Justia U.S. 3rd Circuit Court of Appeals Opinion Summaries

Articles Posted in Juvenile Law

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J.B., age 12, got into a fight and brandished a homemade knife over a neighborhood girl, stating that could kill her. A parent called the state police. J.B. admitted to threatening to break a girl’s arms and to holding the knife. J.B.’s father was told that charges of terroristic threats and summary harassment would be filed. Three weeks later, a juvenile allegation was filed. J.B. was transported to the Lancaster County Youth Intervention Center, processed, and subjected to a strip search pursuant to LYIC policy to look for signs of “injuries, markings, skin conditions, signs of abuse, or further contraband.” J.B. stood behind a curtain so that only the officer conducting the search could observe him, removed his pants and underwear for approximately 90 seconds, and was asked to bend over, spread his buttocks, and cough. J.B. was detained for three days. He ultimately entered into a consent decree with an opportunity to have his record expunged. In his suit under 42 U.S.C. 1983 for false arrest, unreasonable search and seizure, false imprisonment, and violations of due process, the Third Circuit concluded that defendants were entitled to partial summary judgment. The Supreme Court holding in Florence v. Board of Chosen Freeholders, that all arrestees committed to general population of a detention center may be subject to a close visual inspection while undressed, applies to juvenile offenders admitted to general population in a juvenile detention center. View "J. B. v. Fassnacht" on Justia Law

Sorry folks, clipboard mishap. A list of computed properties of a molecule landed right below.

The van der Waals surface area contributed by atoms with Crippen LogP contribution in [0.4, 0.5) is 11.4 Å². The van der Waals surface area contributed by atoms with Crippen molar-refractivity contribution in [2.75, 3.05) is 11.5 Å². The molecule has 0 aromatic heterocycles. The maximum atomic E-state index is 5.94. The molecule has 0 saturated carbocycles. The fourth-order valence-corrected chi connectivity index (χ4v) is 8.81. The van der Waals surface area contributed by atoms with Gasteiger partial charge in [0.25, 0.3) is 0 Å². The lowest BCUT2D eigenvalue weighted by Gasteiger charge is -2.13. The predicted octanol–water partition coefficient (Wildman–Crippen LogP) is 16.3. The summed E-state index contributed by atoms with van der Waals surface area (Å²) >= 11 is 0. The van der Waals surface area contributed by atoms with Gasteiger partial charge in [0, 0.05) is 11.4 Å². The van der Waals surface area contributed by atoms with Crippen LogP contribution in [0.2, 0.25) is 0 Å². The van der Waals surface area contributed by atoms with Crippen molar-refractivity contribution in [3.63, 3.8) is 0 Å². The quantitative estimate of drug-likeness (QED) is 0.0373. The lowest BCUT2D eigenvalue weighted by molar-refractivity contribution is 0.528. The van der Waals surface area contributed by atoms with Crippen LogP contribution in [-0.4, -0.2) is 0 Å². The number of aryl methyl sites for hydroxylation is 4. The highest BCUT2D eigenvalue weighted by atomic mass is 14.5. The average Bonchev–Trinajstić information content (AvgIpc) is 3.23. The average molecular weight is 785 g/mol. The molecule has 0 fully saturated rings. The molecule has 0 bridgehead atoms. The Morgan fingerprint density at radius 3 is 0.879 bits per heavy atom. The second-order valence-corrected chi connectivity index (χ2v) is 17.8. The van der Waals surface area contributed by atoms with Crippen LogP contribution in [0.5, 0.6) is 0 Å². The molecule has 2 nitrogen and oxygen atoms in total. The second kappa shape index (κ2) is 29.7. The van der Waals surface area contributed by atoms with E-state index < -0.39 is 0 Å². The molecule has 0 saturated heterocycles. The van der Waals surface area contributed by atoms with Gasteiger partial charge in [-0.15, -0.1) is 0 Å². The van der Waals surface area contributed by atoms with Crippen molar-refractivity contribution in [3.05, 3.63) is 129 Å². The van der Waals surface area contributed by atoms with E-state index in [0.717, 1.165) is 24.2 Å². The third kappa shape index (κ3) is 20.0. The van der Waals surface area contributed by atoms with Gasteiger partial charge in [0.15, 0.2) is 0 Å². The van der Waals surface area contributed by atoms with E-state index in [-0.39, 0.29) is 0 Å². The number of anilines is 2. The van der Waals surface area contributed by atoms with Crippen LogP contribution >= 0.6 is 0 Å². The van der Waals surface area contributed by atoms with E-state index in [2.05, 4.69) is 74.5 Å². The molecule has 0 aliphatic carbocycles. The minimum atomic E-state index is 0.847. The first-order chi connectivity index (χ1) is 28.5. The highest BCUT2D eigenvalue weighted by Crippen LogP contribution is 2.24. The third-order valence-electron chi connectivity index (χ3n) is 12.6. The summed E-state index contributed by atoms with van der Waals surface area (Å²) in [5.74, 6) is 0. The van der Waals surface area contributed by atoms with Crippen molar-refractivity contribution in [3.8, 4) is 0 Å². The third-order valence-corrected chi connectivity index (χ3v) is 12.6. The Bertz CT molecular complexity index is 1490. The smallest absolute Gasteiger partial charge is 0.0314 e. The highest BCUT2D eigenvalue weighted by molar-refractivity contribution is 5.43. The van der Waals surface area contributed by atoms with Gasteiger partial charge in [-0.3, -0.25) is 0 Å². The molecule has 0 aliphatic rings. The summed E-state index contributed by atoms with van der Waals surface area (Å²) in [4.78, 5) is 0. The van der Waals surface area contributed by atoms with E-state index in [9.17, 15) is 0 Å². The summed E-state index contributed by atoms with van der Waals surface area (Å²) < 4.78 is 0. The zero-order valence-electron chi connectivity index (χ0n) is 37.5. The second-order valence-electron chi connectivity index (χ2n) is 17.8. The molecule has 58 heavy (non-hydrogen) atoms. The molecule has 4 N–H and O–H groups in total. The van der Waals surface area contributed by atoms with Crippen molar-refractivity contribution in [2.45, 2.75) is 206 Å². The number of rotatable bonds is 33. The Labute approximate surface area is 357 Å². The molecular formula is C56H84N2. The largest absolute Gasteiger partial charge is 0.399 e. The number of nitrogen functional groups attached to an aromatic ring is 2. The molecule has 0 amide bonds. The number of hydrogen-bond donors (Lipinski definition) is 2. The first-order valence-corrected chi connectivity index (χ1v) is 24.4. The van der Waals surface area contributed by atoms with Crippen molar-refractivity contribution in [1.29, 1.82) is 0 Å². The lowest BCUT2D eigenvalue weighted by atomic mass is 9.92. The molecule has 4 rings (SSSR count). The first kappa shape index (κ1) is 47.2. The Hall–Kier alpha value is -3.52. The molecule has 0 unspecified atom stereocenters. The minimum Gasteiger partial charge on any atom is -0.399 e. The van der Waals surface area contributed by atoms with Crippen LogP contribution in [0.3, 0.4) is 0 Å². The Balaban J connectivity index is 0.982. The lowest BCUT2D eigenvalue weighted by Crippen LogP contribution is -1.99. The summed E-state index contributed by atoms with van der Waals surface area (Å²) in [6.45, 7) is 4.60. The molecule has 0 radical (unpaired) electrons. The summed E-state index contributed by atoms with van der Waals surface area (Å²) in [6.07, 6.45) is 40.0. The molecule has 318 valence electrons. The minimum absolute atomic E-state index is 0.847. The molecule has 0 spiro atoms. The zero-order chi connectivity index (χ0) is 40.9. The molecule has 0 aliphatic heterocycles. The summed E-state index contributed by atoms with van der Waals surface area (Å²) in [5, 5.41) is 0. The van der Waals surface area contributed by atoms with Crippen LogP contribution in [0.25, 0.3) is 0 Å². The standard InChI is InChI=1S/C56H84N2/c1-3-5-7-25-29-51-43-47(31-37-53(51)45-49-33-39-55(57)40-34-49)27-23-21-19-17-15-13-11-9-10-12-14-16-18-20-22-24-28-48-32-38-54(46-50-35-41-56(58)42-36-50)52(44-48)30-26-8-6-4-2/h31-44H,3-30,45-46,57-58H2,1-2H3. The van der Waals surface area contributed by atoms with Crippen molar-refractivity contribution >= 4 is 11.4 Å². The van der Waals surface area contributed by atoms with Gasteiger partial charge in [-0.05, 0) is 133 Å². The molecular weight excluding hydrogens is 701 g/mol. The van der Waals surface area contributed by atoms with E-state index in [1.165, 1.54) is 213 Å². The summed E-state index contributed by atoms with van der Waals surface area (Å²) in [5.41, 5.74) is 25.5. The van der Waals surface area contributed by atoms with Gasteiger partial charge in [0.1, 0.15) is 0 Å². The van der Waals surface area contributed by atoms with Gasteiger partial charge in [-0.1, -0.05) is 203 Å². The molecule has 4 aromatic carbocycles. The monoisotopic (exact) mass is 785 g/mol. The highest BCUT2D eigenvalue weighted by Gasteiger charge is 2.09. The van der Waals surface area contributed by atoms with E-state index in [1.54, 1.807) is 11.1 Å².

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In 2014 the Third Circuit decided King v. Governor of the State of New Jersey, rejecting a challenge brought by licensed counselors to the constitutionality of Assembly Bill A3371, a statute banning the provision of “sexual orientation change efforts” (SOCE) counseling to minors. A similar challenge was filed by a 15-year-old minor seeking to undergo SOCE counseling and by his parents. The Third Circuit affirmed dismissal. Having decided, in King, that the statute did not violate the First Amendment rights of those wishing to “speak” the message of SOCE, the court concluded that the statute does not violate the rights of those who wish to receive that message. The court also rejected a parental rights claim. The fundamental rights of parents do not include the right to choose a specific type of provider for a specific medical or mental health treatment that the state has reasonably deemed harmful. View "Doe v. Governor of New Jersey" on Justia Law